In times of economic progress and a shortage in the labor market, the importance of a loyal employee for companies is getting ever greater, as competition for talent is increasing. A company naturally wants to retain talented employees. Companies are investing more time and money in employee development which means turnover is becoming more expensive.
In times of economic slowdown, the immediate necessity of employee loyalty is less clear. However, it is still vitally important. True, employees will stick to your company in economically rough periods, but do they have the right motivation? Slacking on important issues for employees will not affect a company in the short term, but in the long run, it may have a devastating effect on your talented workforce. They will be the first to leave when the opportunity arises.
During economic strife, it is good and often necessary to re-evaluate your staff and to see where you need to cut back in order to become healthy again. But this does not mean loyalty is less important. It remains vitally important in the places it will hurt most to lose employees. Periods of economic boom can often mask problems within organizations that are only uncovered during an economic downturn.
One of the biggest misconceptions about company loyalty and employee retention is that he or she is loyal because they have worked for the company for many years. It is thought that these employees tout the company brand. This is the first mistake that most companies and business professionals make. An employee who has been working for your company for a long time is not necessarily loyal, nor do they necessarily buy into the company’s culture or support its growth goals. According to Glassdoor, an un-loyal employee can have a huge negative impact on current and future employees and recruiting
Definition of a loyal employee, according to Indeed.
Employee loyalty is when an employee believes in a company’s values and mission feels valued and appreciated and plans to stay with a company for a long period of time. When employees have loyalty to a company, they are often invested in its success, work hard to reach goals, and feel like they’re making an impact. Such employees are faithful to the company; possess strong feelings of care, responsibility, and bonding.
However, this is a two-way relationship. If a company wants an employee to be loyal and dedicated to the company, a relationship of mutual respect needs to be nurtured; this is especially important today, as loyalty has a completely different meaning than it had twenty years ago.
For example, there was a time when people who worked for a company would be overjoyed just to find out that they had been named “Employee of the month” or received some sort of recognition from their employer. This can be true in today’s times, but it is extremely rare. Now, people expect more from the ones in authority and won’t stand for anything less. Instilling loyalty in a worker takes work.s look at what makes a “loyal” employee.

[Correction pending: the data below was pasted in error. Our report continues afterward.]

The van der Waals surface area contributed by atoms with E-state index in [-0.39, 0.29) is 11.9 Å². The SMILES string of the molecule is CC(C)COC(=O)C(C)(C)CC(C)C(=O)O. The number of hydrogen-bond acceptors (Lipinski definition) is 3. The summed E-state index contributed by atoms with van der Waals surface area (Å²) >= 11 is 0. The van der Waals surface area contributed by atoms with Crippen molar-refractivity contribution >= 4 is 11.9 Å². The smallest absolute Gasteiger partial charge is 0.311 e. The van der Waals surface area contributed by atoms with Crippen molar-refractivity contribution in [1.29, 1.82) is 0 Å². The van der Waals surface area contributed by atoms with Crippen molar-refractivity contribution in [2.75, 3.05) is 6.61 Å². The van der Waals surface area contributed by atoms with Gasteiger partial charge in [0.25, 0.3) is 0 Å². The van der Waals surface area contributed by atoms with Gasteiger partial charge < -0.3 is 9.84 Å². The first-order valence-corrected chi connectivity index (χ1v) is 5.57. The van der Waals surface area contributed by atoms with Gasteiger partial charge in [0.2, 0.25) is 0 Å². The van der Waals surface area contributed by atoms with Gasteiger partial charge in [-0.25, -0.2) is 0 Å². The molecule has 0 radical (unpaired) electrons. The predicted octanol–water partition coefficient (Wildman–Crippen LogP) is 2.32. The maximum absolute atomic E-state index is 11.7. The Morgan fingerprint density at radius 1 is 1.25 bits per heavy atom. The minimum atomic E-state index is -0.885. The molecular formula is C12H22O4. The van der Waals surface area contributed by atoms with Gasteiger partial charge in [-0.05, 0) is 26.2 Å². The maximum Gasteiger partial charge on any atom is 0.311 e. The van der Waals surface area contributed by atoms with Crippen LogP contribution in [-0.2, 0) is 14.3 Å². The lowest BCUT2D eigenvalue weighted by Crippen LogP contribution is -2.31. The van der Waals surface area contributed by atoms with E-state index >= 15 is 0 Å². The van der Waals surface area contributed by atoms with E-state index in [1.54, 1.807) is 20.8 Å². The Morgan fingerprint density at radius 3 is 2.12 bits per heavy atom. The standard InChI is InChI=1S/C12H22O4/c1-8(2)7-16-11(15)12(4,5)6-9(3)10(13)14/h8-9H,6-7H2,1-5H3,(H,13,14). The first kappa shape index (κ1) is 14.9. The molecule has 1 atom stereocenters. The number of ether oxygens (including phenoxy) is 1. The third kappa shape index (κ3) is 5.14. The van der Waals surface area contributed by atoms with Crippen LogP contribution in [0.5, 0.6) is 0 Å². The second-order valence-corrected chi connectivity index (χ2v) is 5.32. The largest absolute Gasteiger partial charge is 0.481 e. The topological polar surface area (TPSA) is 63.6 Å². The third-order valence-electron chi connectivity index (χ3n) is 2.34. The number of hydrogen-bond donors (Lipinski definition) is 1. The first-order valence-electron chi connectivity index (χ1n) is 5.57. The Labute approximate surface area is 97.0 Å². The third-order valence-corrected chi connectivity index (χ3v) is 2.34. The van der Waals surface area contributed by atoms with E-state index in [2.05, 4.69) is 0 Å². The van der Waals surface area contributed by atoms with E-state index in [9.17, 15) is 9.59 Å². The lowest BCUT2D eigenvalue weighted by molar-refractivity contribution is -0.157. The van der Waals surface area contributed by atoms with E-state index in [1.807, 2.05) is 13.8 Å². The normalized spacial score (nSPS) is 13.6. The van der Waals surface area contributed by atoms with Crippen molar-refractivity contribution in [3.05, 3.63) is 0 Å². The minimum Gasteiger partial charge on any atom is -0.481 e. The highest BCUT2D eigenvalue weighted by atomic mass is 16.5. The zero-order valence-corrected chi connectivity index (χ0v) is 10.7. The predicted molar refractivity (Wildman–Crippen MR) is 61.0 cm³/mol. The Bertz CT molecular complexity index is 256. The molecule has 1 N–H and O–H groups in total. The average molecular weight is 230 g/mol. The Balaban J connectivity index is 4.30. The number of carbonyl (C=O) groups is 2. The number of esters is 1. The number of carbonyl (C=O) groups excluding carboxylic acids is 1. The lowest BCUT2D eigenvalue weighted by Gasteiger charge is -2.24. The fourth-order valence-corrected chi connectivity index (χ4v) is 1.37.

Qualities of a Loyal Employee
Perseverance, dedication, and leadership
Companies need to understand employees work for both the company and themselves. When a worker does their job with all their might and is coming from a genuine place, they are being loyal to themselves as well.
Truly dedicated people will always go the extra mile because they already have that natural drive in them. They don’t see the task as just a job to get done. They see it as an opportunity to help the company grow and to advance. A loyal employee will almost always have the natural motivation to do their best and work to get things done as efficiently as possible. They will look for ways to improve and embrace the changes that help the company move forward.
Pride and respect for the corporation
If you feel that the employee has a negative mindset towards their job or the company, it will soon begin to show in their actions. This is something that transfers to almost everything in life. It is known that people who have animosity towards anyone or anything about their job will either quit or develop some sort of depressive energy if they are not able to quit. This is not just detrimental to your relationship with the employee, this can be bad for business as well.
Inquisitive and ready to learn
It is always a beautiful thing to see someone that is eager to advance and learn more about something they are passionate about. With so many new advances and improvements happening in the world, it is important for an employee to stay updated and be willing to adapt to the changes. If you notice this in a person, this is a huge sign of dedication.
Shared purpose and values
Most employees are there to advance and get better and better at their job for the sake of the company’s growth and for themselves. Employees who have a shared purpose and feel connected to the goals of the company will most likely stay with the organization for the long term. They understand it is important to build good connections with other employees in the company and the need to understand the culture they will be working in. Loyal employees know that what you most need to hear, is what you least want to hear: that your ideas may not work, that your point of view is off, that you made a mistake. They’ll tell you because they know that though you may not care much for what you hear, you care tremendously about doing what is best for the company and the employees. This is shared values. This builds a community of alumni that support your business no matter where their passion takes them.
Next week, Part II of II…Why should you care about employee loyalty?
“Train people well enough so they can leave, treat them well enough so they don’t want to”. Richard Branson.